19 August, 2011

Burgh Castle Roman fort: Church of St Peter and St Paul

The remains of the Roman shore fort are by far the most impressive visible features on the site of Burgh Castle Roman fort, with three of the four walls and their massive bastions still standing to near full height (see my previous post for pictures).

The church of St Peter and St Paul stands one field north of the remains of the Roman fort (see map link here). It is is an attractive small church with a round tower. The listed building record identifies the tower as late 11th century, with the rest of the church being later (British Listed Buildings).


Church of St Peter and St Paul, Burgh Castle


I wonder if some of the red bricks and tiles visible in the tower (among the flintwork and around the arched window, not at the top of the tower which looks like a later rebuild) are Roman bricks and tiles recycled from the nearby Roman fort.


Close up of tower showing red bricks and tiles among the flints and around the window




Most round church towers are found in East Anglia, mainly in Norfolk, some in Suffolk, and a handful in Essex and neighbouring counties. Why round towers? One possibility is that round towers were chosen as a consequence of the local building materials. The main building stone available in most of East Anglia is flint, which comes in irregular nodules. Flint makes a perfectly good building material, especially if combined with plenty of mortar, but it isn’t great for the construction of corners. This can be solved by importing stone from elsewhere to make the corners (you can see this technique in the corners of the church doorway in the photo). Or it can be solved by avoiding corners if at all possible and building round towers.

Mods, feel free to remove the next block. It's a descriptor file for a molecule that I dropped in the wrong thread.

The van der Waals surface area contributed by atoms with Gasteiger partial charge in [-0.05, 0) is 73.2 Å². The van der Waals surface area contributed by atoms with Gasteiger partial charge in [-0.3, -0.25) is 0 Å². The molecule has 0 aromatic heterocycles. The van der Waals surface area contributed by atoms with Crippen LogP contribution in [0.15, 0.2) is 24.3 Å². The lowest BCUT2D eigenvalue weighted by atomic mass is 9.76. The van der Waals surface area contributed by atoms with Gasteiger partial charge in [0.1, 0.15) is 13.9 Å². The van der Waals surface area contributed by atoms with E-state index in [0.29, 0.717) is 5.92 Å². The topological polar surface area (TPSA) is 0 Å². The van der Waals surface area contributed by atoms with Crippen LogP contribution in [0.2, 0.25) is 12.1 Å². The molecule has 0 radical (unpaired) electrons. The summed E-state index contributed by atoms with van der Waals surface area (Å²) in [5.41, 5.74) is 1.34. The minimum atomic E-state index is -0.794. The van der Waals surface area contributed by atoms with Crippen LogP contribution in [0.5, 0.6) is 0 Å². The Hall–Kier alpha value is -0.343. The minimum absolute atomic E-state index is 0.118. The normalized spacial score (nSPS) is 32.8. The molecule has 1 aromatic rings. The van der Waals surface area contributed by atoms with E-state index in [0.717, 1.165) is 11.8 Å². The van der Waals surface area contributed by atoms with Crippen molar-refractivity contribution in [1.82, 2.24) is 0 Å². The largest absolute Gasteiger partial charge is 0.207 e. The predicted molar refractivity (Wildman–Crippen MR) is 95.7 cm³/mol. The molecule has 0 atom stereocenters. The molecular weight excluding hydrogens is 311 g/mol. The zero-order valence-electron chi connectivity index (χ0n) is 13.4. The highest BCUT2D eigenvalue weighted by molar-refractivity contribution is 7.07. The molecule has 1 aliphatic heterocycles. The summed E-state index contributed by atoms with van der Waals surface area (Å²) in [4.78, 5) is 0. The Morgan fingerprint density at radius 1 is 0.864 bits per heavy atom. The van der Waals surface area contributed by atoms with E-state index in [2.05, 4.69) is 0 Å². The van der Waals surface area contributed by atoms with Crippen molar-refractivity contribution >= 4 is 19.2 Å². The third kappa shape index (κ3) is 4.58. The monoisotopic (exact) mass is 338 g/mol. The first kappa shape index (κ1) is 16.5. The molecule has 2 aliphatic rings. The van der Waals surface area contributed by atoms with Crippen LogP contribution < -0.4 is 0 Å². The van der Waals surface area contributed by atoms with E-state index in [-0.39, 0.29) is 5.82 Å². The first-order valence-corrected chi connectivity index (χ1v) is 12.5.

Another possibility is that round towers happened to be fashionable, or were chosen as part of an expression of regional or local identity. A thought that occurs to me is to wonder if round church towers could have been influenced or inspired by the round bastions on surviving Roman fortifications. Remains like Burgh Castle Roman fort are impressive even now and must have been more so a thousand years ago when the Roman forts were better preserved and large buildings were fewer than today. Someone who had seen one of the Roman forts might have decided to follow this example of how to build a tower, on the practical grounds that it had clearly worked in the past, and then the idea may have been copied at nearby sites and become a local fashion. If the forts were even vaguely remembered as ‘Roman’ structures, it may also have seemed fitting to borrow some of their architecture when building churches for a religion whose headquarters was Rome. Early monastic foundations built within Roman shore forts may also have reinforced such an association. I need hardly say that this is speculative.